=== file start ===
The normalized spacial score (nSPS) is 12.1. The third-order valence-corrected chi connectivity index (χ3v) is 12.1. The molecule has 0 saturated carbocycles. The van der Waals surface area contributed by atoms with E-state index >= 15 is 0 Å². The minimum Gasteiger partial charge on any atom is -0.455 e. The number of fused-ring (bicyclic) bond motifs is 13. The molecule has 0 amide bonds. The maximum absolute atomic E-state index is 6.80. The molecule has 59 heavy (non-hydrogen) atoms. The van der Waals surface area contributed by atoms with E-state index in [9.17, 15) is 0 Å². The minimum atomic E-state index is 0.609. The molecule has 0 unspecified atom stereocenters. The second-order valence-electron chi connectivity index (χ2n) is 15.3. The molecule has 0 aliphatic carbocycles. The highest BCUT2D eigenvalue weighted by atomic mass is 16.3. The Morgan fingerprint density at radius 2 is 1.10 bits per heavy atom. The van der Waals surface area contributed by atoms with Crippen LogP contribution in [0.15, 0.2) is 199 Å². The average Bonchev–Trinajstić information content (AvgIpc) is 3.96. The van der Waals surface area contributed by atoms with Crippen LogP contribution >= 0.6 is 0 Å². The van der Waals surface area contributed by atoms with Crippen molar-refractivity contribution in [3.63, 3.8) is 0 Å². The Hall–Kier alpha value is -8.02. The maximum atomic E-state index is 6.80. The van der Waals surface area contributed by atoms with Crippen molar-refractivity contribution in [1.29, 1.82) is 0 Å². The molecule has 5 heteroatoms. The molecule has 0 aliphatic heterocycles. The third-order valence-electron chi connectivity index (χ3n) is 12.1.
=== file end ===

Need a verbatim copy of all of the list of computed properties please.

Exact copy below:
The normalized spacial score (nSPS) is 12.1. The third-order valence-corrected chi connectivity index (χ3v) is 12.1. The molecule has 0 saturated carbocycles. The van der Waals surface area contributed by atoms with E-state index >= 15 is 0 Å². The minimum Gasteiger partial charge on any atom is -0.455 e. The number of fused-ring (bicyclic) bond motifs is 13. The molecule has 0 amide bonds. The maximum absolute atomic E-state index is 6.80. The molecule has 59 heavy (non-hydrogen) atoms. The van der Waals surface area contributed by atoms with E-state index in [9.17, 15) is 0 Å². The minimum atomic E-state index is 0.609. The molecule has 0 unspecified atom stereocenters. The second-order valence-electron chi connectivity index (χ2n) is 15.3. The molecule has 0 aliphatic carbocycles. The highest BCUT2D eigenvalue weighted by atomic mass is 16.3. The Morgan fingerprint density at radius 2 is 1.10 bits per heavy atom. The van der Waals surface area contributed by atoms with Crippen LogP contribution in [0.15, 0.2) is 199 Å². The average Bonchev–Trinajstić information content (AvgIpc) is 3.96. The van der Waals surface area contributed by atoms with Crippen LogP contribution >= 0.6 is 0 Å². The van der Waals surface area contributed by atoms with Crippen molar-refractivity contribution in [3.63, 3.8) is 0 Å². The Hall–Kier alpha value is -8.02. The maximum atomic E-state index is 6.80. The van der Waals surface area contributed by atoms with Crippen molar-refractivity contribution in [1.29, 1.82) is 0 Å². The molecule has 5 heteroatoms. The molecule has 0 aliphatic heterocycles. The third-order valence-electron chi connectivity index (χ3n) is 12.1.